sold its remaining interest in Vivendi Universal Entertainment back to
for $3.4 billion.
Barry Diller's Internet conglomerate got back $1.4 billion worth of its own stock plus cash and advertising rights in return for its 5.4% common interest and a separate preferred stake in Vivendi Universal Entertainment. The venture was created three years ago to house the entertainment assets of IAC and Vivendi Universal Studios.
IAC and Vivendi agreed to end litigation over whether IAC deserved money to cover taxes related to its preferred shares. Vivendi Universal also received a one-year extension on the deadline for a decision on whether it wishes to retain its 20% stake in NBC Universal, which was set up last year with GE.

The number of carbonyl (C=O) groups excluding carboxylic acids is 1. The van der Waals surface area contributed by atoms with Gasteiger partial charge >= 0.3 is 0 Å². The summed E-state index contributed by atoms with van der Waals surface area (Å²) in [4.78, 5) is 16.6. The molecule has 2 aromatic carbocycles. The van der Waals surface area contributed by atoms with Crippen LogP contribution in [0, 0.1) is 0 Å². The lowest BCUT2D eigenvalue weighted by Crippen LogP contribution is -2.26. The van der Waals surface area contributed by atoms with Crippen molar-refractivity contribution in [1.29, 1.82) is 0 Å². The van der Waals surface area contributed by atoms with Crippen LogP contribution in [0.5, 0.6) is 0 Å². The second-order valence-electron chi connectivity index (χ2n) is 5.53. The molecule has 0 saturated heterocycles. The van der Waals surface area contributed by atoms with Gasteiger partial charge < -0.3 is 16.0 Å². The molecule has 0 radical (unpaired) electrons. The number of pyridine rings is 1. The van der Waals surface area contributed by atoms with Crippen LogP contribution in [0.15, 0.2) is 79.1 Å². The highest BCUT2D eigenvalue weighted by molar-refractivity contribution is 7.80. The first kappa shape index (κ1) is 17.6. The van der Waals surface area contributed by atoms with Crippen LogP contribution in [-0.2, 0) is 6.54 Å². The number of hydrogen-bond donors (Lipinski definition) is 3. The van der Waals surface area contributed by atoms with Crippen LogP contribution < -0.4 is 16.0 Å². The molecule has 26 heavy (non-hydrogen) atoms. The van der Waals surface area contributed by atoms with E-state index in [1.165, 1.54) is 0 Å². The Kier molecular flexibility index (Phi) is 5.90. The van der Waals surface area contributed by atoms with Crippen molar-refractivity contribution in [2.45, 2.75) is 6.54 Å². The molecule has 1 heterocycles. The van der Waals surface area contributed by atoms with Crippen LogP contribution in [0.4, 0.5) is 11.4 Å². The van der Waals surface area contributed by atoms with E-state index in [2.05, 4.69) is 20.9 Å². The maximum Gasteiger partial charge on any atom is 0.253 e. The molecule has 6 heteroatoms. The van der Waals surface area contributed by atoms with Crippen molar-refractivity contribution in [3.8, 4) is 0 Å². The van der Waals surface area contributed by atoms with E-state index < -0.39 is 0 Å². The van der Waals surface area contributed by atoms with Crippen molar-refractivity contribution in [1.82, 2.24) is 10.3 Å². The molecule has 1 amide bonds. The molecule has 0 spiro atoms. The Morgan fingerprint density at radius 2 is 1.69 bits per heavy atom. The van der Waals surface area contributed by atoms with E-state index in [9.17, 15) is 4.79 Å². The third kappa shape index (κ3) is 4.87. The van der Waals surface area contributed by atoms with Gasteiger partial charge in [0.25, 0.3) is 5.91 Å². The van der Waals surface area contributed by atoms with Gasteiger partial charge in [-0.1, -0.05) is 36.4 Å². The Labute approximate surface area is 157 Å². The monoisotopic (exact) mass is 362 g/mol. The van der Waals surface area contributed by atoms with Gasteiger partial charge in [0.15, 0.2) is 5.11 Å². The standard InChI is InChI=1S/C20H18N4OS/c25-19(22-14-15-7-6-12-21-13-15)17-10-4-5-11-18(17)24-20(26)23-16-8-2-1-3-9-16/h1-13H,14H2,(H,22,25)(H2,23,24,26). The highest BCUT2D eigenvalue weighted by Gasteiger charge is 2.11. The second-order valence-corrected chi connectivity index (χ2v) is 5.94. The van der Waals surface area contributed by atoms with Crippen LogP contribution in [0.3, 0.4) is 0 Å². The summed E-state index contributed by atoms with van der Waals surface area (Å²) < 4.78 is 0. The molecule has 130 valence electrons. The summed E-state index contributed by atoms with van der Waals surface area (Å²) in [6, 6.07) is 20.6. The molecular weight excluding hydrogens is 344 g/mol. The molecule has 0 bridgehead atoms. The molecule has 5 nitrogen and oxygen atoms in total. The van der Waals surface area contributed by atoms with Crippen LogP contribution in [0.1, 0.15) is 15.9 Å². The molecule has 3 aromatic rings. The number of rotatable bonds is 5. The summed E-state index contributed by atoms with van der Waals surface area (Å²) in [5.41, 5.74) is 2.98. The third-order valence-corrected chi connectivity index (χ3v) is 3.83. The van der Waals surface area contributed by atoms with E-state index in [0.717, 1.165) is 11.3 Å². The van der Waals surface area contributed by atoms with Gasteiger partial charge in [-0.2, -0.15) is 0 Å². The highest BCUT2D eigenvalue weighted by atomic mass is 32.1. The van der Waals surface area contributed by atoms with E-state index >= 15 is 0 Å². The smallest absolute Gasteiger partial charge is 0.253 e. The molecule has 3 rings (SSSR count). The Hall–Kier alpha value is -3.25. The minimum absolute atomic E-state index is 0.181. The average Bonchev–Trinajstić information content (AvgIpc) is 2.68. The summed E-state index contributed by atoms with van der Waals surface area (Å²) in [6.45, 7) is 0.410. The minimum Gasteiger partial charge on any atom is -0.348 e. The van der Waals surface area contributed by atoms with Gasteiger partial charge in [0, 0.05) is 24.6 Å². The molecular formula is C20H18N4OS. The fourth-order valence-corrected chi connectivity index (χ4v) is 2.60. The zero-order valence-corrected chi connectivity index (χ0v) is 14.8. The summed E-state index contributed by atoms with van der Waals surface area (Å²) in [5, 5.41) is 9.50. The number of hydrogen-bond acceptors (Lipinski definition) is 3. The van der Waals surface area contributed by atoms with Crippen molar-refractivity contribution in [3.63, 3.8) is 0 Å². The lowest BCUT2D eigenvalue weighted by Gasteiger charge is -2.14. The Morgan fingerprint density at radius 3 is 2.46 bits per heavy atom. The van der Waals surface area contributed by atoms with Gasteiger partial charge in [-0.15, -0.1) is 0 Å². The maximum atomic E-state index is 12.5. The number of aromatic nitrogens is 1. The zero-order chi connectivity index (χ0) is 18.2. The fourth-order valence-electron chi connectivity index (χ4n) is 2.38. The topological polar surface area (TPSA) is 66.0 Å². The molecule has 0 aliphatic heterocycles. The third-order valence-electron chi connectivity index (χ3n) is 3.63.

Diller, who said his company will record a $330 million after-tax gain on the divestiture, said the deal made sense from a valuation perspective.
"The transaction results in after tax proceeds to IAC that, by any measure, exceed the company's publicly stated valuation of the VUE securities," Diller said in a statement. "After paying applicable taxes on the transaction, IAC will have netted approximately $1 billion in cash, repurchased 56.6 million IAC shares, and obtained approximately $100 million in advertising across NBC-Universal's various networks over the next three years."